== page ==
Gerben then mixed the songs and the mastering was done by a good friend of ours, Nico van Montfort from XPZ sound.
Who/what would you cite as influences? Musically or otherwise.
Band-wise we don’t really have a common influence. We have a different interest in music that is mostly defined by the noise rock coming from Gerben, the stoner rock coming from Tommy, a metal influence from Rolf, and Vincent mostly listens to podcasts. When writing music we try to create something that feels good to us, rather than trying to sound like a particular band or style/genre.
Cirrus flows well from start to finish, with tracks often blending together seamlessly. Did you aim to write it as one continuous piece?
We actually did not. After the nine songs were finished we started puzzling because we did want the album to be a whole and not just songs. It was just like having nine puzzle pieces that we tried to fit together. With some loops/samples in between this worked out pretty decent.
Cirrus is dark and heavy but also atmospheric and serene in places. Would you say it’s more optimistic or pessimistic in nature? What moods were you trying to create with it?
Just kidding, difficult question(s). Cirrus isn’t overly optimistic or pessimistic in nature. Play some minor chords or progressions and something quickly sounds pessimistic, the same goes for major and optimistic. Overall, the album probably sounds more minor than major, but that doesn’t mean it’s a pessimistic album. We weren’t aiming to create specific moods, just making the songs sound interesting and “Mt. Echo-like” (without knowing exactly what that means ourselves).
Are there any particular themes or concepts your music is inspired by? How do you express these without lyrics?
Not having lyrics make it harder to bring across a message. When you have lyrics you can be pretty specific about what you want to say. The strength in not having lyrics is that there is more room for the listeners’ interpretation. It’s like reading a book instead of watching a movie – you can leave something up to the imagination. In that way, listeners can have their own experience/story in our music. To be honest, we are not even sure we as a band have the same feeling about our songs, but we all find something in it we like.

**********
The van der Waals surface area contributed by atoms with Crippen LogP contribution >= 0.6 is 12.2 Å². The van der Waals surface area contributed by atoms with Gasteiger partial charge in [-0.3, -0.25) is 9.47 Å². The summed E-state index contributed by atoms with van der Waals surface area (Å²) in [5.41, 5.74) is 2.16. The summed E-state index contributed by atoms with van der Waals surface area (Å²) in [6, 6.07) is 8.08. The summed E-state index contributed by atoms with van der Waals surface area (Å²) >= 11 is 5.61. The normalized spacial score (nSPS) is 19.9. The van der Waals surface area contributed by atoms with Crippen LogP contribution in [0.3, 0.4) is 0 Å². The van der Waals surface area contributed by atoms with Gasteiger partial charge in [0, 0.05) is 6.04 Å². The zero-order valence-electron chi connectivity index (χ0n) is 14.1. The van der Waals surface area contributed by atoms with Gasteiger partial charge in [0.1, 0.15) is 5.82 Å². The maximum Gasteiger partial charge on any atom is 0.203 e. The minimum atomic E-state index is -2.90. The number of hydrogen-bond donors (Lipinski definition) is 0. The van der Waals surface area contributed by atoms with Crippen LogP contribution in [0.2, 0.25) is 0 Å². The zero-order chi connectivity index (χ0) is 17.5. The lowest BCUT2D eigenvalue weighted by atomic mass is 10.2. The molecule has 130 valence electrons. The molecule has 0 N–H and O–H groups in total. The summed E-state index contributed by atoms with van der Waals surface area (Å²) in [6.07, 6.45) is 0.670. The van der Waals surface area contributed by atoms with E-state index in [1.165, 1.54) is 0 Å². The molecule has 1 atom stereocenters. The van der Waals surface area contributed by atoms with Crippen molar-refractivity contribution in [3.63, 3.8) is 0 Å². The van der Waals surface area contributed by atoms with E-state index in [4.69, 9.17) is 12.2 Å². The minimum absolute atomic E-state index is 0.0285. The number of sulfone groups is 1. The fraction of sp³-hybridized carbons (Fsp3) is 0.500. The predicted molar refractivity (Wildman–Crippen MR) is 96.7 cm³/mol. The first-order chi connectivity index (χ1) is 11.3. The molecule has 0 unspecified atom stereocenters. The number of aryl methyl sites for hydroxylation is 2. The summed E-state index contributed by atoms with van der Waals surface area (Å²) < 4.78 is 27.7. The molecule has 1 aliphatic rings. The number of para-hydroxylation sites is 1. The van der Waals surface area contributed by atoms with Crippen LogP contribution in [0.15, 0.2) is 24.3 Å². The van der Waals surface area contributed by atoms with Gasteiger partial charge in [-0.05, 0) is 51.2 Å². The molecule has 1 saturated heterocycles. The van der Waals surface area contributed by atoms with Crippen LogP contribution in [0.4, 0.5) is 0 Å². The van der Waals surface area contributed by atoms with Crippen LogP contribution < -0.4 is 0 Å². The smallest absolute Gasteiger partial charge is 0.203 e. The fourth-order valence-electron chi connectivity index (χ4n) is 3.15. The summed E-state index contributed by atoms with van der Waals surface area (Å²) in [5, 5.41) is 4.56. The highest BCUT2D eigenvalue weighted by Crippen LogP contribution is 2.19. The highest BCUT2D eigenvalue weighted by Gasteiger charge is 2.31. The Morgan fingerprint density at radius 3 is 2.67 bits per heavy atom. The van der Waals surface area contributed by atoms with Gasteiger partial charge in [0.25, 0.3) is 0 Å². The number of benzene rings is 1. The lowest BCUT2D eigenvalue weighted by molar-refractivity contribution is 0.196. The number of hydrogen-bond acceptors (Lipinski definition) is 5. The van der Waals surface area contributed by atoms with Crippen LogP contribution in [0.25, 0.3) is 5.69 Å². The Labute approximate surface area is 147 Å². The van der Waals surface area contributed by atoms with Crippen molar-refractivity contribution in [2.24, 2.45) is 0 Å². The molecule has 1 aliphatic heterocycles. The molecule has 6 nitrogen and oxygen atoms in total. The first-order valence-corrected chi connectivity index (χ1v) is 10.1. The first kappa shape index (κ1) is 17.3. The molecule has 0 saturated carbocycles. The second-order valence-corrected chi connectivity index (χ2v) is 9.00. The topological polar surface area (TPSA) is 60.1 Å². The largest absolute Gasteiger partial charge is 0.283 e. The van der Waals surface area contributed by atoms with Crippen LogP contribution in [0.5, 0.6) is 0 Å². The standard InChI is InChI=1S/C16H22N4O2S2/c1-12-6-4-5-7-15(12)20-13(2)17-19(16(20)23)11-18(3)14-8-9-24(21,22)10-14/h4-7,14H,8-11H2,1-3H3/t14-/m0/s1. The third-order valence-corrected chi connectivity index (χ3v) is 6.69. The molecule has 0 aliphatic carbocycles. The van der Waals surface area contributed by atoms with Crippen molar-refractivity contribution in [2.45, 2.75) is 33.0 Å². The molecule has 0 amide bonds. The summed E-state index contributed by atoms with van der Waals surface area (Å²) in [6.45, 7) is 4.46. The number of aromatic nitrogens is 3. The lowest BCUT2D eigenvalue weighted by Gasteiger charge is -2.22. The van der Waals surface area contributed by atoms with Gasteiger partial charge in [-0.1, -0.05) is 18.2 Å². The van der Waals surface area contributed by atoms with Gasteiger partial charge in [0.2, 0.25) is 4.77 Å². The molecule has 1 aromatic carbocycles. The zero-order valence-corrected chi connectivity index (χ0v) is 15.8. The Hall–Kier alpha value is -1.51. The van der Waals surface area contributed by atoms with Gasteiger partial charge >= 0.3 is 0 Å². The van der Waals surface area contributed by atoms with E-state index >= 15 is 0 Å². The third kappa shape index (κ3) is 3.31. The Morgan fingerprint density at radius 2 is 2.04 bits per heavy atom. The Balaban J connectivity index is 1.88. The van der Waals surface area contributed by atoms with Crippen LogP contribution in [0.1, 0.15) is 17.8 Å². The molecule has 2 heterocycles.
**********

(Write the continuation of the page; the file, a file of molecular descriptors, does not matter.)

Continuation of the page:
Post-metal has been around for over well two decades now, with all manner of weird and distinctive takes on it emerging since. How do you aim to stand out from the pack?
Basically by “doing our own thing”. Each member of the band brings something special to the table, the fact that we have quite different tastes in music (with a common preference for heavy music) helps to make songs that don’t sound too similar to other bands or fit into a specific (sub)genre.
What can we expect from Mt. Echo in the future?
Hopefully Cirrus will gain us some exposure and positive reviews. We are working on new songs, it would be nice to be able to release a new EP or LP somewhere next year, but there are no specific plans for that yet. We also would love to play some more live-shows/tour in the future, ’cause playing live is fun!
Cirrus is out now. Pick it up here.
Words: George Parr
Photo: Romy Broeders